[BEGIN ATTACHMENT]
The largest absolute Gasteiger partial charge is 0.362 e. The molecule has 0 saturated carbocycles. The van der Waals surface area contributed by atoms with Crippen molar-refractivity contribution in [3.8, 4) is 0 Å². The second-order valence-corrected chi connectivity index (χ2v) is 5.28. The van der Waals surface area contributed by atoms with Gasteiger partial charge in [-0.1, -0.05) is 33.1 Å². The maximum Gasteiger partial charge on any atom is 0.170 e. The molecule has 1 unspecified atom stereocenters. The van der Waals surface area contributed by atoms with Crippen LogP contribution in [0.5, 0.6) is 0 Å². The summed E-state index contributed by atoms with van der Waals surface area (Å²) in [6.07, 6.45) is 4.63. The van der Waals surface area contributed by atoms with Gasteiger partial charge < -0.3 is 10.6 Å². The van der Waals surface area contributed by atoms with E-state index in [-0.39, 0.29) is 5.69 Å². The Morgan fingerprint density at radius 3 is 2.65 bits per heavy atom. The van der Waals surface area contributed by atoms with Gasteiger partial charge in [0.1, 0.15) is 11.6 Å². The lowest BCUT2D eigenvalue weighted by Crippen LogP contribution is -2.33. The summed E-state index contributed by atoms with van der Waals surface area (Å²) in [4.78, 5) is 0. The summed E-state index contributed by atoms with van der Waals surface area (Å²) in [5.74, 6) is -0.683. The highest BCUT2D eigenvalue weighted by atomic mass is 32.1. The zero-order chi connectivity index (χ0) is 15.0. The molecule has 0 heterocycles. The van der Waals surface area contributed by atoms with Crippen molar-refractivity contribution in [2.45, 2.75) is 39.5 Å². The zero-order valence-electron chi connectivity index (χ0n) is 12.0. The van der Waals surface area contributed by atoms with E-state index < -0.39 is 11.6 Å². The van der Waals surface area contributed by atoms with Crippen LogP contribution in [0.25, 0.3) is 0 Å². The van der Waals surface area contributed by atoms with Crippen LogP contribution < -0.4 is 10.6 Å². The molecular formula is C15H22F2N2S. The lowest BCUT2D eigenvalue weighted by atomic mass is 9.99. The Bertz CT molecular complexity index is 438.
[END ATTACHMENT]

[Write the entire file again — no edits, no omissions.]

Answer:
The largest absolute Gasteiger partial charge is 0.362 e. The molecule has 0 saturated carbocycles. The van der Waals surface area contributed by atoms with Crippen molar-refractivity contribution in [3.8, 4) is 0 Å². The second-order valence-corrected chi connectivity index (χ2v) is 5.28. The van der Waals surface area contributed by atoms with Gasteiger partial charge in [-0.1, -0.05) is 33.1 Å². The maximum Gasteiger partial charge on any atom is 0.170 e. The molecule has 1 unspecified atom stereocenters. The van der Waals surface area contributed by atoms with Crippen LogP contribution in [0.5, 0.6) is 0 Å². The summed E-state index contributed by atoms with van der Waals surface area (Å²) in [6.07, 6.45) is 4.63. The van der Waals surface area contributed by atoms with Gasteiger partial charge < -0.3 is 10.6 Å². The van der Waals surface area contributed by atoms with E-state index in [-0.39, 0.29) is 5.69 Å². The Morgan fingerprint density at radius 3 is 2.65 bits per heavy atom. The van der Waals surface area contributed by atoms with Gasteiger partial charge in [0.1, 0.15) is 11.6 Å². The lowest BCUT2D eigenvalue weighted by Crippen LogP contribution is -2.33. The summed E-state index contributed by atoms with van der Waals surface area (Å²) in [4.78, 5) is 0. The summed E-state index contributed by atoms with van der Waals surface area (Å²) in [5.74, 6) is -0.683. The highest BCUT2D eigenvalue weighted by atomic mass is 32.1. The zero-order chi connectivity index (χ0) is 15.0. The molecule has 0 heterocycles. The van der Waals surface area contributed by atoms with Crippen molar-refractivity contribution in [2.45, 2.75) is 39.5 Å². The zero-order valence-electron chi connectivity index (χ0n) is 12.0. The van der Waals surface area contributed by atoms with E-state index < -0.39 is 11.6 Å². The van der Waals surface area contributed by atoms with Crippen LogP contribution in [0.25, 0.3) is 0 Å². The van der Waals surface area contributed by atoms with Crippen LogP contribution < -0.4 is 10.6 Å². The molecular formula is C15H22F2N2S. The lowest BCUT2D eigenvalue weighted by atomic mass is 9.99. The Bertz CT molecular complexity index is 438.